Russian forces have closed off an area in Mariupol, potentially ahead of another attempt to storm the Azovstal steel plant, a Ukrainian official has said.
"For now, the occupiers closed the square of the Left Bank district from Veselka Park again. This may be due to another attempt to storm Azovstal or street fights," said Petro Andrushchenko, an adviser to the mayor of Mariupol.
Veselka Park is situated to the north of Azovstal.
Andrushchenko also spoke about Russian efforts to take over more government functions in Mariupol.
He said the Russians' allies in the self-declared Donetsk People's Republic were trying to "nationalize" Ukrainian property, such as the port.
On Thursday, DPR head Denis Pushilin said the seaport was being cleared and reconstruction begun, and "the port will be fully functional, we plan to make the first shipment in May."
Andrushchenko also said the Russians were also beginning a property census in parts of Mariupol, "despite public objections."
The census will assess the state of high-rise buildings in the southern port city, as well as surviving apartments and their owners, he said.
"Yesterday in Mariupol the occupiers issued the first birth certificate for the last month. For the first time in Mariupol, a Russian terrorist satellite has officially stolen the citizenship of our Ukrainian child," Andrushchenko added.
Andrushchenko comments came hours after the Ukrainian President's office said renewed efforts would be made to get civilians out of the besieged Azovstal steel plant in Mariupol.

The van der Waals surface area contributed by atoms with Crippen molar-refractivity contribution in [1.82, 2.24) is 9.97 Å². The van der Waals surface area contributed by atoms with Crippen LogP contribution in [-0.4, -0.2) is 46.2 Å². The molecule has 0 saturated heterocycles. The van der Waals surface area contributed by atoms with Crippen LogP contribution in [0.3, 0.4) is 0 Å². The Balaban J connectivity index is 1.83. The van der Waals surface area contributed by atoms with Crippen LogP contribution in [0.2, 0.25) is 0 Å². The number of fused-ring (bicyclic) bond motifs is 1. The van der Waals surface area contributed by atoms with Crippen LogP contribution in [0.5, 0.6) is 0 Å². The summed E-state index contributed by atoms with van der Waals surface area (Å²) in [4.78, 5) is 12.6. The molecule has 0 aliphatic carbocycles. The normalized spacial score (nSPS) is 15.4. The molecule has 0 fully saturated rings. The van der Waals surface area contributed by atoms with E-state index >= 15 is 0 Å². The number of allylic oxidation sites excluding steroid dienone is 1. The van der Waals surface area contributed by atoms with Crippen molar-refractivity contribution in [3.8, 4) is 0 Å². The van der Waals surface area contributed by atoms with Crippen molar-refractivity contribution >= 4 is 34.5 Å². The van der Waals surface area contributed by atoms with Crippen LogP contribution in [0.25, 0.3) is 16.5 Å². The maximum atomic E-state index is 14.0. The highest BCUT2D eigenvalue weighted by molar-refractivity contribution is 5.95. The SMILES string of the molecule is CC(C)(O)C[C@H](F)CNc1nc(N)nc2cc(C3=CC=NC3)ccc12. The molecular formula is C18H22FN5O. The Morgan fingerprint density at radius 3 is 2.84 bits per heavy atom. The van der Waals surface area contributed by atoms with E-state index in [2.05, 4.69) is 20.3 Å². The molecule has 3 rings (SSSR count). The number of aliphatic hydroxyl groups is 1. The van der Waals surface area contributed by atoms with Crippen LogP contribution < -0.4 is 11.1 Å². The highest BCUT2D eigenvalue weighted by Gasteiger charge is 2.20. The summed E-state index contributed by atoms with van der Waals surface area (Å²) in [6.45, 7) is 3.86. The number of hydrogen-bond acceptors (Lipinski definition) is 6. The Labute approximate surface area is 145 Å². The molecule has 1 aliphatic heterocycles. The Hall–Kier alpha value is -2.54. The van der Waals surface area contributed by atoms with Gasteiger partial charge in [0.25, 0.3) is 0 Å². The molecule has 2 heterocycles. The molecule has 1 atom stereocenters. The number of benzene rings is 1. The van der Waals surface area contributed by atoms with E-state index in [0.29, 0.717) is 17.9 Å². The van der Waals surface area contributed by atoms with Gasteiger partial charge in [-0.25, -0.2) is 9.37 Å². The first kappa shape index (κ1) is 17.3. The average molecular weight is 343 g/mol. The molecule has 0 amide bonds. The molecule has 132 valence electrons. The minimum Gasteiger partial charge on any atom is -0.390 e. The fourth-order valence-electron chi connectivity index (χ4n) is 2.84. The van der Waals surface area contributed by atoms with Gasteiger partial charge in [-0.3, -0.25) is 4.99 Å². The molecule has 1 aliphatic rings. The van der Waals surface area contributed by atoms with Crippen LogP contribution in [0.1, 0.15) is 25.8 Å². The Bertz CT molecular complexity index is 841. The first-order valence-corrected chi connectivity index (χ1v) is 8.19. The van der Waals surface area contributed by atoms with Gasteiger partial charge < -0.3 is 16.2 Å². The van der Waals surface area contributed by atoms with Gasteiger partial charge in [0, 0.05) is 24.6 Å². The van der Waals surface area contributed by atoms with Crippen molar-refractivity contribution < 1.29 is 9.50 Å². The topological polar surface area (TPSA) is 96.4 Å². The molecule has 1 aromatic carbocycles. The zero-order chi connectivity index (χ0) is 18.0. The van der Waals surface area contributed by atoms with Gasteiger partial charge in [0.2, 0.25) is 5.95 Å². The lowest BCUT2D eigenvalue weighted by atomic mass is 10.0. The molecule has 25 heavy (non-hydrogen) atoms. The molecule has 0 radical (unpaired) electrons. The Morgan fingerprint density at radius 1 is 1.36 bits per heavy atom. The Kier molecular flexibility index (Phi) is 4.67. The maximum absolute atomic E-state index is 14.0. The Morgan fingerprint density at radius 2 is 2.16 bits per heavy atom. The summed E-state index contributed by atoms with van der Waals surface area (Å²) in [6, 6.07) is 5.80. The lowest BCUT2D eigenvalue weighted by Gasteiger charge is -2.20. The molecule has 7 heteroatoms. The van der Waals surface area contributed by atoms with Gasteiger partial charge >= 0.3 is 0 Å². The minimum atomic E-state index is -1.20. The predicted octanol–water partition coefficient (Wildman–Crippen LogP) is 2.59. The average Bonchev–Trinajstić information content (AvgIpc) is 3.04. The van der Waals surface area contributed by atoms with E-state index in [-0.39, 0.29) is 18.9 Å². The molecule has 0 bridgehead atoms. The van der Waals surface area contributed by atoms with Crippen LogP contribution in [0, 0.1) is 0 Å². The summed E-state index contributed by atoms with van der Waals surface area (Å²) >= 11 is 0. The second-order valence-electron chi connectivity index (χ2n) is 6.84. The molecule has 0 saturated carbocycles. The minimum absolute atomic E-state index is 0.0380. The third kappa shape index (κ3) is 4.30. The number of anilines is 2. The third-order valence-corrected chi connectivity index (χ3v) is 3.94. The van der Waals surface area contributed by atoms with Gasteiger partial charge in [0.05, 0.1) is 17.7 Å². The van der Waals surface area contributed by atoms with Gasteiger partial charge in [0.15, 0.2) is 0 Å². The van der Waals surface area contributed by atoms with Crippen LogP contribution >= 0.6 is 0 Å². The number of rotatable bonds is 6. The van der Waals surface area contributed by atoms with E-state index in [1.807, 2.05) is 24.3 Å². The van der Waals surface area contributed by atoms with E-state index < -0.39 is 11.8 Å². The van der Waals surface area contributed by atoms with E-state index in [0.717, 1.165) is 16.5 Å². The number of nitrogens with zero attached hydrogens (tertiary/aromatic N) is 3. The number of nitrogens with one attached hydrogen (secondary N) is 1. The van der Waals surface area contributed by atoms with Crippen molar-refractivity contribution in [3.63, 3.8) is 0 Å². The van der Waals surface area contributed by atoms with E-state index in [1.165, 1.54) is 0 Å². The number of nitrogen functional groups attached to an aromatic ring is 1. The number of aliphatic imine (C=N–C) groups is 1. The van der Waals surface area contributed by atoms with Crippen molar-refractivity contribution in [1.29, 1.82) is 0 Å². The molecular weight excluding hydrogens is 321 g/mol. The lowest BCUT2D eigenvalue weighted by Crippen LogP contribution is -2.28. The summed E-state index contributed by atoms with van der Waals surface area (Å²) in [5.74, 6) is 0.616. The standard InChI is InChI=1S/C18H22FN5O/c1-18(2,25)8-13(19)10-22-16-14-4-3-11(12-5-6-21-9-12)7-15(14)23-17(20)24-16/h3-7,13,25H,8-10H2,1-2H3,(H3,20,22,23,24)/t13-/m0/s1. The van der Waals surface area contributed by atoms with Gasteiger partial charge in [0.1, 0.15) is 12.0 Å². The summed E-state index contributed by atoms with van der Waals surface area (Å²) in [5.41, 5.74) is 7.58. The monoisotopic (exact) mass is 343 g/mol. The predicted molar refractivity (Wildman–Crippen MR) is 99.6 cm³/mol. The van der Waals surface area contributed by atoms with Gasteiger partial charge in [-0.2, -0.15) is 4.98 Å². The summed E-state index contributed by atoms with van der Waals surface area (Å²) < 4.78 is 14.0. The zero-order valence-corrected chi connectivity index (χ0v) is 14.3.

Some background: In recent days Russian forces have stepped up attacks on the sprawling Azovstal industrial complex, as part of their efforts to fully capture Mariupol.
Yuriy Ryzhenkov, CEO of Metinvest Holding which owns the plant, described the scene as "a humanitarian disaster."
"The city's literally under siege for almost two months now. And the Russians, they don't allow us to bring food into the city or water into the city," Ryzhenkov told CNN.
Built in 1933 under Soviet rule, the plant was partially demolished during the Nazi occupation in the 1940s before being rebuilt.
Now it is gone again -- its carcass sheltering Ukrainian soldiers and around 1,000 civilians in a maze of underground chambers, according to Ukrainian officials.
Azovstal has since become a symbol of Ukrainian resistance against Russia's unrelenting military assault on Ukraine.
CNN's Lauren Said-Moorhouse, Isa Soares, Madalena Araujo and Oleksandra Ochman contributed reporting to this post.